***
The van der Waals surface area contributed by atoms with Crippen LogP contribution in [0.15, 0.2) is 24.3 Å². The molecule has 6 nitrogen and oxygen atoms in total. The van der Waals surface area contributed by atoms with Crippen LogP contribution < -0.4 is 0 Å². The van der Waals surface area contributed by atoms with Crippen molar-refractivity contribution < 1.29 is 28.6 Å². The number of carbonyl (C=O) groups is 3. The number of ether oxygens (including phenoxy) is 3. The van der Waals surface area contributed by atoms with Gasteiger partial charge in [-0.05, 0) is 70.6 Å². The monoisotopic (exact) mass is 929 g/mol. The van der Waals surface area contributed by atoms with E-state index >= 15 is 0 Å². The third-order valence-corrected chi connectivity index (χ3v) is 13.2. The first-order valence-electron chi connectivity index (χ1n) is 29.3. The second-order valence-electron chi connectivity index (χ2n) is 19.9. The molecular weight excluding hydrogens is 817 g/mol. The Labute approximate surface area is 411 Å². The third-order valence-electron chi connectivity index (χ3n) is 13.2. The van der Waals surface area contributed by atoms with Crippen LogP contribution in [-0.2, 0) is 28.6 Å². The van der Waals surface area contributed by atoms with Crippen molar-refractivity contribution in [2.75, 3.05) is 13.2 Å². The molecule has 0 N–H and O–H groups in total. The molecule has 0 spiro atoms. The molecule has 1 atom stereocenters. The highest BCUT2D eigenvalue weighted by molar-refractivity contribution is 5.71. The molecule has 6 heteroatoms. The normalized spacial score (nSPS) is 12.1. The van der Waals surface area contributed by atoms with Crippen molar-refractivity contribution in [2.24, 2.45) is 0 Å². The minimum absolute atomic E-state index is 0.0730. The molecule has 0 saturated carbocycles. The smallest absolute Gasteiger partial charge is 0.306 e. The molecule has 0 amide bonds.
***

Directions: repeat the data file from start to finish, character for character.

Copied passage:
The van der Waals surface area contributed by atoms with Crippen LogP contribution in [0.15, 0.2) is 24.3 Å². The molecule has 6 nitrogen and oxygen atoms in total. The van der Waals surface area contributed by atoms with Crippen LogP contribution < -0.4 is 0 Å². The van der Waals surface area contributed by atoms with Crippen molar-refractivity contribution < 1.29 is 28.6 Å². The number of carbonyl (C=O) groups is 3. The number of ether oxygens (including phenoxy) is 3. The van der Waals surface area contributed by atoms with Gasteiger partial charge in [-0.05, 0) is 70.6 Å². The monoisotopic (exact) mass is 929 g/mol. The van der Waals surface area contributed by atoms with E-state index >= 15 is 0 Å². The third-order valence-corrected chi connectivity index (χ3v) is 13.2. The first-order valence-electron chi connectivity index (χ1n) is 29.3. The second-order valence-electron chi connectivity index (χ2n) is 19.9. The molecular weight excluding hydrogens is 817 g/mol. The Labute approximate surface area is 411 Å². The third-order valence-electron chi connectivity index (χ3n) is 13.2. The van der Waals surface area contributed by atoms with Crippen LogP contribution in [-0.2, 0) is 28.6 Å². The van der Waals surface area contributed by atoms with Crippen molar-refractivity contribution in [2.75, 3.05) is 13.2 Å². The molecule has 0 N–H and O–H groups in total. The molecule has 0 spiro atoms. The molecule has 1 atom stereocenters. The highest BCUT2D eigenvalue weighted by molar-refractivity contribution is 5.71. The molecule has 6 heteroatoms. The normalized spacial score (nSPS) is 12.1. The van der Waals surface area contributed by atoms with Crippen molar-refractivity contribution in [2.24, 2.45) is 0 Å². The minimum absolute atomic E-state index is 0.0730. The molecule has 0 saturated carbocycles. The smallest absolute Gasteiger partial charge is 0.306 e. The molecule has 0 amide bonds.